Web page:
Director of Media Relations
AMHERST, Mass.—Political columnist, provocateur and biographer David Horowitz will speak in Johnson Chapel at Amherst College on Tuesday, March 12, at 7:30 p.m. Horowitz was in the news last year for placing provocative advertisements in college newspapers that denounced reparations for slavery and suggested antiwar demonstrations after September 11 were attacks on America akin to treason. His talk, free and open to the public, is sponsored by the Amherst College Republicans and the Young America’s Foundation.
Horowitz is the president of the Center for the Study of Popular Culture in Los Angeles. A best-selling author and editor, Horowitz may be best known for his intellectual and political journey from left-wing radicalism to conservatism. After earning a B.A. in English from Columbia University in 1959 and an M.A. from the University of California at Berkeley in 1961, Horowitz emerged as a leader of the New Left as editor of Ramparts magazine, an influential left-wing journal.
Dissatisfied with the results of radicalism in practice, Horowitz withdrew from politics in the ‘70s to write. He and Peter Collier co-authored a series of best-selling biographies of prominent American families: The Rockefellers: An American Dynasty (1976), The Kennedys: An American Drama (1985), The Fords: An American Epic (1987) and The Roosevelts: An American Saga (1994). For these works, the Los Angeles Times called Collier and Horowitz “the premier chroniclers of American dynastic tragedy.” In 1978 Horowitz was honored with a Guggenheim Fellowship, and in 1990 he received the Teach Freedom Award from former president Ronald Reagan.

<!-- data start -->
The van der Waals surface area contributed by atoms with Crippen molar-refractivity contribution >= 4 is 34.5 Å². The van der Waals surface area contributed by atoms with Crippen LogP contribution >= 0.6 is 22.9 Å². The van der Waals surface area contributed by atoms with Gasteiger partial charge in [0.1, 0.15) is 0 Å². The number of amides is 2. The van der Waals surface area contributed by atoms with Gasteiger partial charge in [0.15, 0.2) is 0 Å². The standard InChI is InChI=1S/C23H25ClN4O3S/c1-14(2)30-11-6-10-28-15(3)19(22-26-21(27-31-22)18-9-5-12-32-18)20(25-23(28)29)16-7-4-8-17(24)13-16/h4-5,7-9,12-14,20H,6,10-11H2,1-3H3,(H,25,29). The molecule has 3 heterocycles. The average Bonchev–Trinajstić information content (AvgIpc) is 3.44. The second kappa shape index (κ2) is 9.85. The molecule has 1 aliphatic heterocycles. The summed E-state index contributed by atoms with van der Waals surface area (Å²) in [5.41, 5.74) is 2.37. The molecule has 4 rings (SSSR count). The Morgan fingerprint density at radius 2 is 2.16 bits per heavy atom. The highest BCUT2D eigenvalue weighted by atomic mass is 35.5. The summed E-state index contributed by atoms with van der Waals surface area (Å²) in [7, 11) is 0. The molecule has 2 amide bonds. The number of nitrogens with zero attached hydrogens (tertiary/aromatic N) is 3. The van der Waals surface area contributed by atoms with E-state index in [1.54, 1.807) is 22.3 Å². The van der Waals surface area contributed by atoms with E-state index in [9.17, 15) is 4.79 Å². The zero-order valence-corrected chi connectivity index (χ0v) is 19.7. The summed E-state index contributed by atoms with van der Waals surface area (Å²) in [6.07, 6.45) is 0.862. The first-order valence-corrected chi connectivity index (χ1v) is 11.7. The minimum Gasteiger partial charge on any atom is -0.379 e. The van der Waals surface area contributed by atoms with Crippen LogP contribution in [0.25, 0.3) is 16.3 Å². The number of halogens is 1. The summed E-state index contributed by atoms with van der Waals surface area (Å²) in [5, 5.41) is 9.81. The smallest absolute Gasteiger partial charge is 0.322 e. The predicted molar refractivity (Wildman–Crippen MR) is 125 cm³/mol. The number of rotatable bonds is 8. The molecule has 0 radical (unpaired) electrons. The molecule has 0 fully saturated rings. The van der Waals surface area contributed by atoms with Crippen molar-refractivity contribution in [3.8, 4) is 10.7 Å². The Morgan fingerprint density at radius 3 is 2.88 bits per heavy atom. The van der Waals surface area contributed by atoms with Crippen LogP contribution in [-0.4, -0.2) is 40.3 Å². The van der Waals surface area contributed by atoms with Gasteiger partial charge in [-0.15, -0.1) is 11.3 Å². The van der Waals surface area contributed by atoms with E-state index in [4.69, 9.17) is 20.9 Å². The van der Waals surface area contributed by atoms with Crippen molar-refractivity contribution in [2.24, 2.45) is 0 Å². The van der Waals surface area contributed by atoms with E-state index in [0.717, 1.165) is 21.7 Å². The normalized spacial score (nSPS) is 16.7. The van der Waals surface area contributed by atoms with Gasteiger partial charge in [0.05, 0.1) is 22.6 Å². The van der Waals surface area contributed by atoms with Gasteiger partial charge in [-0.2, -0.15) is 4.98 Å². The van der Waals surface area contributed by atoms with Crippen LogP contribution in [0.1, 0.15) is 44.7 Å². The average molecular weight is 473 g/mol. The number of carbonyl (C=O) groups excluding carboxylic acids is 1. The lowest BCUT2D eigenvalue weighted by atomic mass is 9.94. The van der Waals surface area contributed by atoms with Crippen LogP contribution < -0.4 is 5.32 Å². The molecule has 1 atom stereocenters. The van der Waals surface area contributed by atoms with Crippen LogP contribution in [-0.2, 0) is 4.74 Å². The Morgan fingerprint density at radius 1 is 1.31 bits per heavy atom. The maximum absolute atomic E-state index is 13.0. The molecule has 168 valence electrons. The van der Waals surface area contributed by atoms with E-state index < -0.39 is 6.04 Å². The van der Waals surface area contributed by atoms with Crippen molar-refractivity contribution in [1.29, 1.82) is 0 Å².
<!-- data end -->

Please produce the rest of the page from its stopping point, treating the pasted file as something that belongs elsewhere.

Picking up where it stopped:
In Destructive Generation: Second Thoughts about the Sixties (1989), Collier and Horowitz chronicled the legacy of the New Left and its effects on American politics and culture. Horowitz’s political journey is recounted in his autobiography Radical Son, (1997). Author George Gilder called Radical Son “the first great American autobiography of his generation.”
Horowitz is the editor of Frontpage, a conservative online publication of the Center for the Study of Popular Culture, in which he has outlined his recent ad campaigns. He also appears often in the online magazine Salon, where he has written about Noam Chomsky, Bin Laden’s American supporters, Social Security, police brutality in Cincinnati and gays in the military. His latest article, “Axis of Snobbery,” condemned “liberal intellectuals who praise Bush for prosecuting the war but still insist he’s stupid” as “the real dummies.”